Eurozone finance ministers approved at their meeting in Brussels on Friday the third bailout programme for Greece.
According to a statement released by the European Commission (EC) immediately after the meeting, the new billion-dollar loans will be made available over the next three years to Greece by the ESM. Unable to borrow on the global markets, another bailout is all that stands between Greece and a disorderly default on its debts – as soon as next week – that would force it out of Europe’s joint currency.
European Commission President Jean-Claude Juncker said the approval sent a “loud and clear” message that Greece will remain in the Eurozone – ending concerns that the country would be forced out.
The vote was passed with 222 votes in favor, 64 against, 11 abstentions and three absent in the 300-member parliament.
The deal, which surrenders powers over huge areas of economic and social policymaking to Greece’s global creditors, also has to be ratified by a number of national parliaments, including Germany’s – a process Athens wants completed in time for it to make a major €3.2bn payment to the European Central Bank on 20 August. “We took the decision to remain alive instead of committing suicide and complaining how unfair it was”.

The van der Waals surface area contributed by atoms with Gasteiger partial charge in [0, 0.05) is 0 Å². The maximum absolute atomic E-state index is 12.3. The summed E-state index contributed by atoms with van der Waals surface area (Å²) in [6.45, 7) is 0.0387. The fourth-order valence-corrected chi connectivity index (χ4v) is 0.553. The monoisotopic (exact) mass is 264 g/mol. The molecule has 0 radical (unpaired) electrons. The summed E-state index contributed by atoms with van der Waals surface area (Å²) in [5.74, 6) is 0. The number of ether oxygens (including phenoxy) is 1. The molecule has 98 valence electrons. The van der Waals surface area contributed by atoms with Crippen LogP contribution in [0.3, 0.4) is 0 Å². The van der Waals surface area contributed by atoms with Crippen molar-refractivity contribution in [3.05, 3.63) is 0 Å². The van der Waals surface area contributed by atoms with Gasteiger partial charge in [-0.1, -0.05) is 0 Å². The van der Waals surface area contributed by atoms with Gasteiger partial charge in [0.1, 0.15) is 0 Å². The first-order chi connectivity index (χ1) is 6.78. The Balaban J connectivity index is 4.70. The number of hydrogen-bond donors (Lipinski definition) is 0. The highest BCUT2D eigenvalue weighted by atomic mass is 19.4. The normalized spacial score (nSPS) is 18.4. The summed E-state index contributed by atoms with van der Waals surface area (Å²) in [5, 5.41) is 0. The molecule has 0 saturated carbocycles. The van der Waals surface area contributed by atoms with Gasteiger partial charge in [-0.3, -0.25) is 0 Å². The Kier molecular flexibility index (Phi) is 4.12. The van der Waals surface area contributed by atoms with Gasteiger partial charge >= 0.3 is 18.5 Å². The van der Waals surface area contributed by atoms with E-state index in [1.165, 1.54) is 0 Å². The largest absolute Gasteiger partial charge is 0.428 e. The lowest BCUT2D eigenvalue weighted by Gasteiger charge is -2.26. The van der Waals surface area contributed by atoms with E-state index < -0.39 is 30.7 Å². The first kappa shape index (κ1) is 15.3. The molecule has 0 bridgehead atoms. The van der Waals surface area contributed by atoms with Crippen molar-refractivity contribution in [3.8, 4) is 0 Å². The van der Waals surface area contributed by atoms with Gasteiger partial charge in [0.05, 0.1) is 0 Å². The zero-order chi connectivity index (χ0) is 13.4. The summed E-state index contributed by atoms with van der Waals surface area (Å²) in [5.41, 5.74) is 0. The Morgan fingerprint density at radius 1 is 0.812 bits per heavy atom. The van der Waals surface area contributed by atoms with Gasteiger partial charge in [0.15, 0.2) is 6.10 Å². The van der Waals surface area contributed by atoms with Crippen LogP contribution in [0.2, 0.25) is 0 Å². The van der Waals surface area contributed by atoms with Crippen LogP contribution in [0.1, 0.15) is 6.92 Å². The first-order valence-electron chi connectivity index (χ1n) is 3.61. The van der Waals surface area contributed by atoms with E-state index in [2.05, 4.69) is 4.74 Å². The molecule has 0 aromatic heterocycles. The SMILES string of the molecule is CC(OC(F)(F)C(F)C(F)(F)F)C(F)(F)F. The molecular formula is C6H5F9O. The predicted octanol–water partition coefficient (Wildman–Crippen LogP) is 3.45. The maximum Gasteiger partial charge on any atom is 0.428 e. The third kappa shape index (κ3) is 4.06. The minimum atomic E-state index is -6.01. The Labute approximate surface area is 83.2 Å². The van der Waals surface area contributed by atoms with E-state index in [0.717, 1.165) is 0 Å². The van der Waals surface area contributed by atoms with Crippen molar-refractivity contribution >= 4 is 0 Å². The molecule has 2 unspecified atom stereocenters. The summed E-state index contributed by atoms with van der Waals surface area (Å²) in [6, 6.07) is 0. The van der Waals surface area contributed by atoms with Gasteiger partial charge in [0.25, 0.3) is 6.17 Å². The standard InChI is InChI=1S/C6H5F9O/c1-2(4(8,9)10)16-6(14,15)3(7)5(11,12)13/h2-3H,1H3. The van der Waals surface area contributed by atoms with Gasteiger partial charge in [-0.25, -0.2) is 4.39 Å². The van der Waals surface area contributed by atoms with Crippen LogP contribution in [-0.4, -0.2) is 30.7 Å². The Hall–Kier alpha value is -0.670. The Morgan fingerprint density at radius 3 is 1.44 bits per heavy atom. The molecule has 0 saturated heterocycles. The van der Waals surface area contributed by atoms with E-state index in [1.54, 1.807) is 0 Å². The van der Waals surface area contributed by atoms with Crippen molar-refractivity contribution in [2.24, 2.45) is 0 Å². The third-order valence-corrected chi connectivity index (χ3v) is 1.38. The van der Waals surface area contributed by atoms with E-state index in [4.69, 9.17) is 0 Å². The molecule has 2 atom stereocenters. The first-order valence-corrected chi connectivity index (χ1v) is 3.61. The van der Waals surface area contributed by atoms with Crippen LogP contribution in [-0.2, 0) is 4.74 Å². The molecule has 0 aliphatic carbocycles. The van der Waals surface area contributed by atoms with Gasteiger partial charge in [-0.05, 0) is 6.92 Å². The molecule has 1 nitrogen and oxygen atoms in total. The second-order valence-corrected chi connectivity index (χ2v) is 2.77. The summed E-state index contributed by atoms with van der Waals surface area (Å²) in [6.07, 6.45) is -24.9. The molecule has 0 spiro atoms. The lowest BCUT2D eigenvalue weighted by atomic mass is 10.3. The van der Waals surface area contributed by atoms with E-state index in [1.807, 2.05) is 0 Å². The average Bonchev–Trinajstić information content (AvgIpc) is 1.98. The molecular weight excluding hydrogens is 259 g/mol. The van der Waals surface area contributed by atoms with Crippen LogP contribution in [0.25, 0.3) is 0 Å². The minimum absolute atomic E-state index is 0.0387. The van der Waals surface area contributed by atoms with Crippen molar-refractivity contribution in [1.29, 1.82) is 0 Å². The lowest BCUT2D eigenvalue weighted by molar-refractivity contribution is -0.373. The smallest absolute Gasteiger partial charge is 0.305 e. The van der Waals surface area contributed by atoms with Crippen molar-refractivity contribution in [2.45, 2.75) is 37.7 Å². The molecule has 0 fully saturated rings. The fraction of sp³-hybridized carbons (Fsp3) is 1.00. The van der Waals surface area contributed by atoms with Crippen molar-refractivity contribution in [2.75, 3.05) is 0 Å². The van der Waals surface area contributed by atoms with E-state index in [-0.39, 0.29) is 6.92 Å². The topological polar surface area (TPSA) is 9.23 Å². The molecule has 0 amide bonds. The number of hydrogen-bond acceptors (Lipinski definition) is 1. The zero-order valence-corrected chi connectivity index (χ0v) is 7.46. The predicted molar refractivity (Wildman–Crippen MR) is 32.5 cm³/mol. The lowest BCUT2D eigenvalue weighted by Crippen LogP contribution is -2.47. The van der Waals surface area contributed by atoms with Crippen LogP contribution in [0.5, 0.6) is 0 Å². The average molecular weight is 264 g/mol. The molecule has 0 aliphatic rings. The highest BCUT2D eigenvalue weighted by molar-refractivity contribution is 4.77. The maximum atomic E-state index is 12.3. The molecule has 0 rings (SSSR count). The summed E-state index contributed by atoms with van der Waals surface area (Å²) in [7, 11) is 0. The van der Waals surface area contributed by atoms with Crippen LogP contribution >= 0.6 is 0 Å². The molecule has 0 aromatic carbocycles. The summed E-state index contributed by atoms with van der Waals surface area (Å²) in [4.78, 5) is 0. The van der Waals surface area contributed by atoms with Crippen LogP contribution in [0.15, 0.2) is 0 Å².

The deal was approved on Friday morning after an intense night-long debate, where Prime Minister Alexis Tsipras was challenged by members of this own party.
Greek Finance Minister Euclid Tsakalotos covers his face during a…
“This means that the “new” Syriza – the party likely to win the largest amount of votes and seats – will have to strike another coalition deal to govern”.
It comes after more than half of the Greece’s 300-strong parliament voted in favour of the bailout deal yesterday.
The leader of Syriza’s far-left rebel faction, former energy minister Panagiotis Lafazanis, took a step toward breaking away from the party on Thursday by calling for a new anti-bailout movement.
The Greek government will have to enact further deep spending cuts and hike taxes as part of the agreement. By backing a deal that involves more tough reforms, Tsipras has faced widespread accusations from within his party that he has abandoned his principles and capitulated to blackmail from the creditors.
In the third bailout deal in five years, lenders have proposed tax rises and spending cuts in return for a bailout money for the debt-laden nation.
The Eurogroup said that it would consider longer grace periods and repayment periods if Greece successfully met its loan conditions by an October review.
Greece’s most influential creditor and perhaps its harshest critic welcomed the agreement as “a good result”.
“We’re going to talk about political trust”, Dijsselbloem said earlier in the day.